US 5210523 A
A broadband transformer with one-to-one turns ratio provides common mode noise suppression in a transmission line. One winding of the transformer is connected in series with each of the two wires of the transmission line. The transmission line is connected between a multiplexer device, coupled in turn to a plurality of spaced-apart fire detectors, and an output fire alarm control panel. Common mode noise on the transmission line results in only a very small noise current appearing at the central fire alarm panel. As a result, a noise rejection for the system is increased.
1. A low noise fire detection system comprising:
a control panel with first and second input terminals;
a fire detection apparatus displaced from said control panel;
first and second elongated conductors coupled between said panel and said apparatus;
a filter to reduce common mode noise signals wherein said filter is interposed between said conductors and said panel, said filter including:
a first inductive element coupled is series between said first conductor and said first input terminal;
a second inductive element coupled in series between said second conductor and said second input terminal with said elements inductively coupled together and oriented to substantially cancel electrical common mode noise signals but not differential mode signals appearing simultaneously in both of said conductors.
2. A system as in claim 1 with said inductive elements carried on a common coupling member.
3. A system as in claim 1 including a toroidal magnetizable core with said elements coupled thereto.
4. A system as in claim 3 wherein said elements are wound, at least in part, about said core spaced apart from one another.
5. A system as in claim 3 with said inductive elements having a one-to-one turns ratio.
6. A filter, usable in an alarm system which includes:
a control unit with a two terminal input port;
an elongated conductor pair, wherein the conductor pair is susceptible to common mode noise, and wherein the pair has first and second ends;
a plurality of detector units coupled to the conductor pair; and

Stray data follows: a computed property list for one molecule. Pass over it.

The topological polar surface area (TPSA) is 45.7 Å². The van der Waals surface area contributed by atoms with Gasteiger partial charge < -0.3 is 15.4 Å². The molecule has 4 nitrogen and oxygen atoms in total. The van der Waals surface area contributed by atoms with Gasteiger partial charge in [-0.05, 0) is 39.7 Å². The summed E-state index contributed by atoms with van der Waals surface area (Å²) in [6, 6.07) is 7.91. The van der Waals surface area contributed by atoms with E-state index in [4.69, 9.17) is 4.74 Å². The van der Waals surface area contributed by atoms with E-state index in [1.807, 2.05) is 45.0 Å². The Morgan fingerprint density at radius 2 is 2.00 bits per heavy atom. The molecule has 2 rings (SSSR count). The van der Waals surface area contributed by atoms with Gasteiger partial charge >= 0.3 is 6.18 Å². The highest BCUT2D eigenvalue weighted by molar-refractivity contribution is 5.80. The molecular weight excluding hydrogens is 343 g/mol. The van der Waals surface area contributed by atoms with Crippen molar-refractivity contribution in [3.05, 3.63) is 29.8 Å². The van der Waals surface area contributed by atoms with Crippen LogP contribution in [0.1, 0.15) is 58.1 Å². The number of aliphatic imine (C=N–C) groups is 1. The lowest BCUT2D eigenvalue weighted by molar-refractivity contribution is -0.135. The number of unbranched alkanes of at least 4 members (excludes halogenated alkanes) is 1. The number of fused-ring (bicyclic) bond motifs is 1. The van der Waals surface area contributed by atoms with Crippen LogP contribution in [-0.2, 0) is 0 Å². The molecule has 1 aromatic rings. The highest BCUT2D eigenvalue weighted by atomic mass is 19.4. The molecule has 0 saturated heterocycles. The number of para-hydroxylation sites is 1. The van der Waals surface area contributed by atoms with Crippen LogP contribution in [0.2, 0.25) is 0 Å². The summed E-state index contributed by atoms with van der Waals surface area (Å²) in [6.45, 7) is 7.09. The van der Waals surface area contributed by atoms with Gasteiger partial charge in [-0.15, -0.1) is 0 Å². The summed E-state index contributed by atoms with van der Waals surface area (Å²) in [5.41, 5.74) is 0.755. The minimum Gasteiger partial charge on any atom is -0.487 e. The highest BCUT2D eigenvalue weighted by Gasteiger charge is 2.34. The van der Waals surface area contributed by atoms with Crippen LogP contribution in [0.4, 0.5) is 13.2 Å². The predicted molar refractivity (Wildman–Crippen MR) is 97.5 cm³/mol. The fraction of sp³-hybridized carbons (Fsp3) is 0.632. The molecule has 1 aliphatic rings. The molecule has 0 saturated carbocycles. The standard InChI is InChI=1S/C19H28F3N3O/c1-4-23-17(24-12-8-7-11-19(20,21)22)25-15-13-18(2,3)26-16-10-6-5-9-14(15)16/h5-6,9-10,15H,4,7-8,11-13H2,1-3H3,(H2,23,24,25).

the filter comprising:
a toroidal magnetic core carried within said housing;
first and second windings on said core, wherein said windings have a unity turns ratio, wherein said windings can be coupled between the first ends of the conductor pair an the two terminal input port of the control unit adjacent thereto, and wherein said windings are wound to substantially cancel common mode signals induced in the conductor pair but not differential mode signals of approximately the same duration.
7. A filter as in claim 6 wherein said core and said coils in combination have a bandwidth such that differential mode signals on the conductor pair over a range of at least 20-40 KHz are not blocked form the input port.
8. A filter as in claim 6 wherein an inductance parameter of each of said coils is on the order of 2200 microhenries.
The invention pertains to noise suppression devices. More particularly, the invention pertains to noise suppressing devices usable to minimize common mode noise on low cost transmission lines.
Various types of fire detection systems are known in the prior art. Such systems often include a plurality of detectors spaced-apart from one another and located in a region for which protection is to be provided. The detectors are coupled, via transmission lines of one type or another, to multiplexing circuitry and/or then to central fire control panels. The fire control panels in large buildings are usually monitored 24 hours a day and provide visual and/or audible indications of the existence of an alarm condition as well as the general location in the region being monitored.
Many pre-existing fire alarm systems have been wired using non-twisted pair or non-shielded wire. Earlier known systems, particularly those which are analog systems, have provided very reasonable levels of noise immunity without using twisted pair or shielded wire. Newer systems very often use higher frequency digital transmission protocols which are more susceptible to noise. One such system is disclosed in Tice et al. U.S. Pat. No. 4,916,432 assigned to Pittway Corporation.
In the prior art, devices have been used which can distinguish between valid electrical signals and unwanted noise by sensing the durations of the respective signals. However, noise impulses which are approximately the same duration as a valid electrical signal often, with prior art products, cannot be distinguished from the valid signal. Hence, the noise which cannot be distinguished, can result in altering an otherwise valid transmission or perhaps creating a false alarm condition.